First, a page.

We are excited to introduce our next “rocket of the week”, Jackson Ridd (Instagram), an impressive and versatile performing artist who works and resides in Harlem, New York. Jackson has performed in venues ranging from Manhattan dive bars to the members-only Magic Castle of Hollywood, to international Fringe Festival stages with his one-man magic play “Discoverie of Magic” (a 2014 Hollywood Fringe Award Nominee). He stays engaged with the inherently convergent fields of psychology, magic, and theater.
Jackson has spoken formally about the intersection of these performative fields at the Beckman Research Institute in California. In addition, he has delivered a TEDx talk in New York on the concept of mystery. He has also explored the medium of cinema with the directorial debut of his short film “A Singularity” (2016 Los Angeles Independent Film Festival Award Winner) and continues to investigate the effects of performance medium on magical representation.
We interviewed Jackson and think his reflections on magic provide you a unique perspective on what it means to be a performing artist in business and life.
How did you become interested in magic?
I initially became interested in magic through a movie called “Shade” which showcases a confidence and sleight-of-hand game with some beautiful gambling sequences. I was immediately struck by the simple elegance of artful deception and became interested in the notion of similarly aligned performance arts.
I know you performed at the prestigious Magic Castle in LA. What did you learn there, both from your performances and from the other performers you met?
I learned that magicians like to be credited, that’s for sure. Magic is a very special community. To illustrate that let’s look at the movie industry: Let’s say I’m a screenwriter, and I have an idea. Let’s say it’s aliens invade earth. So I write a movie about aliens invading earth. It’d be ludicrous to credit me with every iteration of alien invasion movies after that, but that’s kind of what magic does … and it’s actually kind of cool. Because generally speaking, magicians take care in crafting experiences for others, so it’s nice to be consistently recognized for one’s contributions to the art.
How do you think about the impact you can have through magic on the community and other people?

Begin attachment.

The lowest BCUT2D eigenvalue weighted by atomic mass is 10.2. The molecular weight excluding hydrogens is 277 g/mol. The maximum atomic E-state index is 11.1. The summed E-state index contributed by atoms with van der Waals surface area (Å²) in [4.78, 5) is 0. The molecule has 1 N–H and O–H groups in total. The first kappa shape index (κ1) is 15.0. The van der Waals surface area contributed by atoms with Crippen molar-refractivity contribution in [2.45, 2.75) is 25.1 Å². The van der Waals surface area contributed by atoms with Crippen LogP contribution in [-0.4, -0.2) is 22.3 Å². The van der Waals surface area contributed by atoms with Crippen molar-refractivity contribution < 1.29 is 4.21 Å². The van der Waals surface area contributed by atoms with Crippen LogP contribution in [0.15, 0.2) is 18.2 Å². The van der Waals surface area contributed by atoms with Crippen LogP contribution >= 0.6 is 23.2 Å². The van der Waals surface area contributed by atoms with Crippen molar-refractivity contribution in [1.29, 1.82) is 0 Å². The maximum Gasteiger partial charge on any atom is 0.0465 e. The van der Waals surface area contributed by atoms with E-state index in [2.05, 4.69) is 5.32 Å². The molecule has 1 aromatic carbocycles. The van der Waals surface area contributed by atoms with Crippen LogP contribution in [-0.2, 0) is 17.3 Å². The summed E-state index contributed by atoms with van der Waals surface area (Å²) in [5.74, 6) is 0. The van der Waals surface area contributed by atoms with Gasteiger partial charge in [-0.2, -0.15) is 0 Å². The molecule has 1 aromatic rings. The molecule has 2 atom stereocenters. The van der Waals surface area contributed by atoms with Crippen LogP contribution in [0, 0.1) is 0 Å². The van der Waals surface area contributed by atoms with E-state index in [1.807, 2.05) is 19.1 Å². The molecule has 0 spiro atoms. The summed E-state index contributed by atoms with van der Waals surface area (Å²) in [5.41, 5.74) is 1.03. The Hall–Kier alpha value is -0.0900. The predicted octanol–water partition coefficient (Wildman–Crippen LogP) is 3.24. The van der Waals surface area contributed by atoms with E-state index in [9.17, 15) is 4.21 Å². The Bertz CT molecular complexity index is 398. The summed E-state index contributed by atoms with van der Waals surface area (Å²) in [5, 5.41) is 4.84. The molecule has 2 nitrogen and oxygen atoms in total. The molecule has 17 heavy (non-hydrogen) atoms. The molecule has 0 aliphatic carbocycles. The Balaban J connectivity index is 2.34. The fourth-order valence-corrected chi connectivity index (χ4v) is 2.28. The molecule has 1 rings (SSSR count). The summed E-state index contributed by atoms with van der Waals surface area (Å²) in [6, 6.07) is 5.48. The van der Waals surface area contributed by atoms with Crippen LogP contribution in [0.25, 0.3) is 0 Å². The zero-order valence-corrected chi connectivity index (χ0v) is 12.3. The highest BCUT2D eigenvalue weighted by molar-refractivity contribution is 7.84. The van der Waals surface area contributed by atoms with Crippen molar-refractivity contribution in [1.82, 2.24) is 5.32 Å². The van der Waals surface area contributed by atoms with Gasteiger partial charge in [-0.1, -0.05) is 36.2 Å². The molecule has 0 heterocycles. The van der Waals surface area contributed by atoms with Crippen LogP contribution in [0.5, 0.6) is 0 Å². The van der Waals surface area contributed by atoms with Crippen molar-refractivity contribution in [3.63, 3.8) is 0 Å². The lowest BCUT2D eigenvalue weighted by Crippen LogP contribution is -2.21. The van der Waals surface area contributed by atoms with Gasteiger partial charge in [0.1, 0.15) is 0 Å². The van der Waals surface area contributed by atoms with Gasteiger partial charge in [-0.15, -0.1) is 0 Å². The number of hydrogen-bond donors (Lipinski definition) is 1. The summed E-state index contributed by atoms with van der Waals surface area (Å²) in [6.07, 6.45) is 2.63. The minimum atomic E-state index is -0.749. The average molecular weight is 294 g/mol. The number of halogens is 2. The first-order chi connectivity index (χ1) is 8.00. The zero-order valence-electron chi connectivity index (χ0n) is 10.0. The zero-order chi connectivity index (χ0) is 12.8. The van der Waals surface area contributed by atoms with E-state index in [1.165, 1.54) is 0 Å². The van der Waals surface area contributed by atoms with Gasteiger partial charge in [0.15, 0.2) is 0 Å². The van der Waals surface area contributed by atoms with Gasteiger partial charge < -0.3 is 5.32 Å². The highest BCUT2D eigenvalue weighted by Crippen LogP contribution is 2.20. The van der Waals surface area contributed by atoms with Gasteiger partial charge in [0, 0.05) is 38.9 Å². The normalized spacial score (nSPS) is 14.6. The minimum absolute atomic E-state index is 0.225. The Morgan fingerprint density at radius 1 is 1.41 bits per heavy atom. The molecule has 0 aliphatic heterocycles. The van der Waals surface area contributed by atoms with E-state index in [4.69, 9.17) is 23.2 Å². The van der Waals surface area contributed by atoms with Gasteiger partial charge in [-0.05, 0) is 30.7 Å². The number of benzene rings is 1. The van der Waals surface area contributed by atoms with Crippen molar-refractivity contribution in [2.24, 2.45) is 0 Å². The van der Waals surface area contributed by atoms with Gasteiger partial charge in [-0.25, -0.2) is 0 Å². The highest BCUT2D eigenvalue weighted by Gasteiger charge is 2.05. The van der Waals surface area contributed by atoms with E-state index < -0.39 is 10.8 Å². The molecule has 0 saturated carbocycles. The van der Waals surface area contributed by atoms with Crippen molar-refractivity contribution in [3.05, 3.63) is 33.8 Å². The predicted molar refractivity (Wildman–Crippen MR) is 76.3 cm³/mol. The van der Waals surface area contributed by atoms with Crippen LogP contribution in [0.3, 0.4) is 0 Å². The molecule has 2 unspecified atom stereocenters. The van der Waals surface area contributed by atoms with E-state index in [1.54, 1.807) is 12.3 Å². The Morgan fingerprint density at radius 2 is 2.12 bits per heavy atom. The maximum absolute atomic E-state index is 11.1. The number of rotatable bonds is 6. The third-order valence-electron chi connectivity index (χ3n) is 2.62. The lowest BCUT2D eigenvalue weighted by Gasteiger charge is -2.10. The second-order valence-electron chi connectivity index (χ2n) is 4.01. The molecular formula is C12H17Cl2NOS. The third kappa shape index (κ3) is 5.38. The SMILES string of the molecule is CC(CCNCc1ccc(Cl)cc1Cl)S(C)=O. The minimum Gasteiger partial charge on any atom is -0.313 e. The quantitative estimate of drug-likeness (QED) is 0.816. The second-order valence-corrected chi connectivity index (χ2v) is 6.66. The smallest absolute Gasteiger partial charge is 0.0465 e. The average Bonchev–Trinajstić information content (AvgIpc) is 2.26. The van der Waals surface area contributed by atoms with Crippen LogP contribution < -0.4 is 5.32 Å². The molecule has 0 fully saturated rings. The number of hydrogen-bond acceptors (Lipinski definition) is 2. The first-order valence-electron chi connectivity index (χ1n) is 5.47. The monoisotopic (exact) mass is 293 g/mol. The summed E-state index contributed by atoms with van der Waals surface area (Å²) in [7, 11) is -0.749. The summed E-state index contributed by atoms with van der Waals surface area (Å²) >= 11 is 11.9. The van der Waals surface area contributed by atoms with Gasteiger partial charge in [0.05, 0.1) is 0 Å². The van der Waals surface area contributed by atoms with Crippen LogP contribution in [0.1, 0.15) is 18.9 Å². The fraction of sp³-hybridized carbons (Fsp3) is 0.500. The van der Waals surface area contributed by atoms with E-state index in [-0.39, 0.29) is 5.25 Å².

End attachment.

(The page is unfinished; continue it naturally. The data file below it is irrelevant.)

When I began my pursuit of this vague idea of magic, I was immediately gripped with the elation and responsibility of being given permission to alter someone’s perception for a short period, and gaining access to their thoughts for just enough moments to leave a lasting memory and feeling. I am humbled and excited by this position. I take great care in choosing presentations and mediums that will affect those I encounter with lasting, positive, and mysterious experiences.
What have you learned about performing magic or acting in front of audiences that can be applied to traditional business presentations?
Take a big breath before you step onto the “stage” and when you do step onto the stage, breathe calmly and make eye contact with everyone else present with you. If you do both of these things, you’ll have a much better time. Because if you do this, you’ll not be giving a presentation “to” people, but “with” people, and that makes all the difference.
As a street magician, you do a great job interacting with people you have never met before. How do you make these people feel comfortable, especially when they don’t know what you are going to do?
The best way to make people feel comfortable is first to feel comfortable with yourself. I let them know, just by my attitude, that we’re going to have some fun. From there, as soon as everyone is guaranteed to have a good time, everyone is aboard the ride, including you.
What have you learned about marketing yourself and creating your personal brand as an artist and entrepreneur?
I inwardly cringe when I hear the word “brand” in relation to a person, even though it’s a very popular notion these days. We can go all Judith Butler and posit the performativity and curation of everyday human existence, but then we’d end up arguing semantics. We’re humans. We’re artists. And being an artist is entirely about inner truth and expression. I change every day, and these changes are reflected in my work, and, thus, my current promotional materials. I don’t ascribe to any sort of singular marketing aesthetic, I live and create.
Where are you going from here? How do you think about blending your different interests together in the future?
I’m currently in the works and in production on a few very exciting ideas, with a few collaborators, namely Z, H, T, and H. I can’t say too much about it right now (as Hemingway says, “You lose it if you talk about it.”) but I’d like to publish myself coining this term right here: Perception Art. That’s what I’m doing right now. I’m a Perception Artist.
What would you recommend to other creative people that consider turning their passion into a career?
I’d say to honor the feeling first and foremost. Be honest with yourself and why you’re making your art. As frequently as this advice is given, I find very few who live by it. Those who do, achieve their own goals. Those who do not, end up achieving someone else’s.
What is your life motto or favorite quote?
“Deus ex Machina” (translation: God from the Machine). It’s essentially a theatrical device; I believe Aristotle coined it, describing scenarios in which the author copped out near the end of their play, with their protagonist in an unsolvable situation, and a God would come in and solve it for a happy ending. This is a phrase I live by. We all create our own happiness.